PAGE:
A comprehensive overview of the setup for a WordPress Multisite subdirectory install hosted on WPENGINE running through a Fastly Load Balancer to a client’s server in Reverse Proxy configuration
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Tutorial Version 1.1.2
To use a Reverse Proxy and have a site at originalsite.com appear to live at finalsite.com/blog and SEO-migrate from one to the other.
Original multisite blogs
originalsite.com/site2/ , etc.
Final multisite blogs
finalsite.com/blog/site2/ , etc.
Final admin site
Final admin multisite blogs
originalsite.com/site2/ , etc.
Example domains to protect client privacy
Why have a site in this set up?
Having a site on a subdirectory (originalsite.com/blog/) rather than a subdomain (blog.originalsite.com) can have vastly greater positive SEO impact. This impact goes both for the actual WordPress site but anything else on the primary domain. Ranking potential is far greater having a site in .com/blog format as it gets the benefit of the domain strength in a far tighter manner than a subdomain.
Often a WordPress site can’t be actually installed on the root domain’s server. It can make sense to have it segmented for security or on WordPress-specific hosting. This lets the main site keep its server and application siloed. In Reverse Proxy setup a subdirectory like this can be excluded from PCI-compliance if the main site is running Ecommerce or similar.
One of the main advantages of this setup is that you can keep WordPress accessible at a subdomain and let the WPENGINE staging setup stay intact. You aren’t then fighting against WordPress or the hosting platform! While we chose to have ours located at admin.originalsite.com, there is no reason you couldn’t also have it live at admin.finalsite.com or similar.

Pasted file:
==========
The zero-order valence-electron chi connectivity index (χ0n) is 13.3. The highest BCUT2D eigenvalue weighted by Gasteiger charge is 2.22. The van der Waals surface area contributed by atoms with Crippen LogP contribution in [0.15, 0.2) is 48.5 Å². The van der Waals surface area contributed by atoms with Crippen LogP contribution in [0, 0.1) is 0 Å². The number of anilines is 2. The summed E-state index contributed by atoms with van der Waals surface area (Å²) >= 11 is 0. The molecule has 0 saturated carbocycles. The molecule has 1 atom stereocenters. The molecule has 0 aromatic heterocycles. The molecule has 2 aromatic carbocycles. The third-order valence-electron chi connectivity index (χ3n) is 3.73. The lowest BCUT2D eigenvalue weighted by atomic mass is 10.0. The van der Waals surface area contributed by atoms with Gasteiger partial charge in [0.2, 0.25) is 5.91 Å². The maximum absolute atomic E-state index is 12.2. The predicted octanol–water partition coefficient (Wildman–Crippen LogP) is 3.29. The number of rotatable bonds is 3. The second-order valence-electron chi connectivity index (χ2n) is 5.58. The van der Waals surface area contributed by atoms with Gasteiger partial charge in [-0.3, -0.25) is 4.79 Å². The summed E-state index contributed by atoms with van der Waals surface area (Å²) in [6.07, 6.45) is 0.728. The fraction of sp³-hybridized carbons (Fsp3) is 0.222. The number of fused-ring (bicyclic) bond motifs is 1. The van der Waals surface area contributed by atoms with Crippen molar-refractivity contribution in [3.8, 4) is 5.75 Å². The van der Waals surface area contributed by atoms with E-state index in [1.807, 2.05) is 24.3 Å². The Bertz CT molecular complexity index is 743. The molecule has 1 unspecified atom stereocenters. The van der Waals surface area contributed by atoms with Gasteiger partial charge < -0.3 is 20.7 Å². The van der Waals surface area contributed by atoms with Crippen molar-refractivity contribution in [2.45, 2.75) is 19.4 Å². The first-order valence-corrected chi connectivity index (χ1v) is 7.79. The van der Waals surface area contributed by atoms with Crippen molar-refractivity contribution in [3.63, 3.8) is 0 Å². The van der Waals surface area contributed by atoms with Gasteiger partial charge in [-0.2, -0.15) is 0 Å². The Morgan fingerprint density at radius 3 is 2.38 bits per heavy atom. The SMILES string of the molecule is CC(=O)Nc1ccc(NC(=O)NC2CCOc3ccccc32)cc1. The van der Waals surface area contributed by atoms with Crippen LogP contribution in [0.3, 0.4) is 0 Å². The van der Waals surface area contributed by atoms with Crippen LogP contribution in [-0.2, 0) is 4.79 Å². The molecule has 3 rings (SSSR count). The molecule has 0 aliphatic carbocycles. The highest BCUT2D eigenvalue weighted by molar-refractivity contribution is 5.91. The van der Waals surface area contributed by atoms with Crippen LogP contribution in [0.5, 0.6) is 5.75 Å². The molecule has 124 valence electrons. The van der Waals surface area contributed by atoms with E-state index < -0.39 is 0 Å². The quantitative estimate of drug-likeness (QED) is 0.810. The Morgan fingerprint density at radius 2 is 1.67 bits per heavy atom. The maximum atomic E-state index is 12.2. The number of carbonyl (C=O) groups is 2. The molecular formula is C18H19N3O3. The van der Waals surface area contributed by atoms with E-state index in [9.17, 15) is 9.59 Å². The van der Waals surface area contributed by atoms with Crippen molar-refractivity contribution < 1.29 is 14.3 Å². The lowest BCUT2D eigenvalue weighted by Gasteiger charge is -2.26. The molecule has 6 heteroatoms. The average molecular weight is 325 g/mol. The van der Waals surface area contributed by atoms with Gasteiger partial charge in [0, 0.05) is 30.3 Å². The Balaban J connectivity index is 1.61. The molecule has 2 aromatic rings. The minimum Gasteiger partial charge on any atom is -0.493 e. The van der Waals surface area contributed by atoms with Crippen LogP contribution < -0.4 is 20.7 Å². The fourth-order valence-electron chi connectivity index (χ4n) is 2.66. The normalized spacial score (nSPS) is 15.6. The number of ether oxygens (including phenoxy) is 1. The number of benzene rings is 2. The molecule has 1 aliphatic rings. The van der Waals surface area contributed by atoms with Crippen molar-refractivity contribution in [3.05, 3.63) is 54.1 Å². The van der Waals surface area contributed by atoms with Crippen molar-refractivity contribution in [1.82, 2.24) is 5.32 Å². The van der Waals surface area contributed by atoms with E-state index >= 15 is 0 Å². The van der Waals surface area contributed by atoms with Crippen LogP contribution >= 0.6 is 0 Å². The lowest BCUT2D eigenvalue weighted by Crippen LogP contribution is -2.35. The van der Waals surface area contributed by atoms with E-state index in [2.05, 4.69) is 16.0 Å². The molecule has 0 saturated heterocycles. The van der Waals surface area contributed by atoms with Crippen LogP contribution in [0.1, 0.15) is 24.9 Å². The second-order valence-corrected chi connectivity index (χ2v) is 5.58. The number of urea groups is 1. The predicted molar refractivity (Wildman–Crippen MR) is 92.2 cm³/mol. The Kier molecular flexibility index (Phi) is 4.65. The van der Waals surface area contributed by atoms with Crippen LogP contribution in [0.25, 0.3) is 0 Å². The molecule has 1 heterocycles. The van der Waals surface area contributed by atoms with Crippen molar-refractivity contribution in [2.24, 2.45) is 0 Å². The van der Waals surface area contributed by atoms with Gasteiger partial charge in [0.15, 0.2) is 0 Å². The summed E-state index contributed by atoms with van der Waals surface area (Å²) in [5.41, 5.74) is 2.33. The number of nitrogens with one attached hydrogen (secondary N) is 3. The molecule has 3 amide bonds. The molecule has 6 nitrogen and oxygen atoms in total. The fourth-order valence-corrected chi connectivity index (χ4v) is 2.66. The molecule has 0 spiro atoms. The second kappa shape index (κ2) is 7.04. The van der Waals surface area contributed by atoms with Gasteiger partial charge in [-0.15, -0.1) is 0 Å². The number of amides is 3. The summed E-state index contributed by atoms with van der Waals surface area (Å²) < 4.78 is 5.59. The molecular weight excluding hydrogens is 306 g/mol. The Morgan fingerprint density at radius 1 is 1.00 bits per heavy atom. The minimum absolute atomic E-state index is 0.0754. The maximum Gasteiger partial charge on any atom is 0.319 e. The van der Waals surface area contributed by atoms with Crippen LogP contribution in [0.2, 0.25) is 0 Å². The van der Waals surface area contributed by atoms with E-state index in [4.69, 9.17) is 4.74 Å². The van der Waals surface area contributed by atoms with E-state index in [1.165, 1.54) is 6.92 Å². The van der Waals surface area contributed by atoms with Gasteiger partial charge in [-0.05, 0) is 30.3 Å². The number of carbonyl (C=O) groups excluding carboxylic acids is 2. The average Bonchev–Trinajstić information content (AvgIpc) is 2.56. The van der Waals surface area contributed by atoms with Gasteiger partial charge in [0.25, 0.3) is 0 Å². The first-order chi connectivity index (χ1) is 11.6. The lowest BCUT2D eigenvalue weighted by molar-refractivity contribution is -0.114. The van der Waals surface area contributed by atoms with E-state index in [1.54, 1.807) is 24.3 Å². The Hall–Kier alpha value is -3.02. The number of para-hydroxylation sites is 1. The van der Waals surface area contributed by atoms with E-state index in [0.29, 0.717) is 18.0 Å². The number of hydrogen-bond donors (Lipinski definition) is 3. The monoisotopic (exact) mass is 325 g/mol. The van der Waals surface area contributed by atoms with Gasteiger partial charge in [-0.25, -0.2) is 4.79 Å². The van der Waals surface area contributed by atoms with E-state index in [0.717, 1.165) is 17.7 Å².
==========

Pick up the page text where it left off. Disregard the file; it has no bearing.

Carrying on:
There ends up being an entire multisite that lives at admin.originalsite.com. This allows you to create a global 301 redirect on originalsite.com and www.orginalsite.com to make sure all existing rankings and references are properly redirected.
All the site URLs on the backend will stay http://admin.originalsite.com
Using a special Reverse Proxy WordPress plugin, the URLs will be rewritten to match the end destination of https://www.finalsite.com/blog/
It is important that WordPress URLs are all set to http or WPENGINE will interfere with the process.
WordPress – Reverse Proxy Plugin
This plugin is partially inspired by this one by JamesPaden. You Network Activate the plugin.
What this plugin will do is test if we’re on the front-end of our correct site (so we don’t mess up the admin controls as well as any testing or staging sites). If so, we’ll update all the original site URLs and replace with “https” versions of the final site URLs.
Additionally, if using the Yoast SEO plugin this will replace all the canonical URLs globally so there will never be any versions of the admin controlled version of the site getting indexed as the original source for the content.
WordPress – Autoptimize Plugin
We are using the WordPress Autoptimize plugin to concatenate, minify, and compress the HTML and CSS.
Make sure to have the CDN filled in with your final site full URL or finalsite.com/blog may not render.
WordPress – wp-config.php
wp-config.php file will stay much the same as you would expect for a multisite setup. Primary thing to add are your Purgely keys to help Fastly work well using the Purgely plugin.
WordPress – .htaccess
.htaccess file in the root of Original Site has a typical setup for WordPress Multisite. There is nothing special about the setup of this file for the Reverse Proxy.
Original Site – DNS
The originalsite.com domain’s
A record point to the WPENGINE install IP address or install CNAME if you are using CloudFlare CNAME Flattening. The
WWW CNAME points to the install CNAME.
The originalsite.com admin CNAME record points to Fastly e.g. global.prod.fastly.net
If you are pointing to a Fastly SSL the CNAME will be different and you’ll need to first add a TXT verification record.
Original Site – Global Redirects
We are using a global 301 redirect to send any requests to the original site to new equivalent URLs. This way the SEO trust of the original site gets passed on and rankings preserved. As well, if any blogs have linked to the old URLs, we’ll preserve the user experience.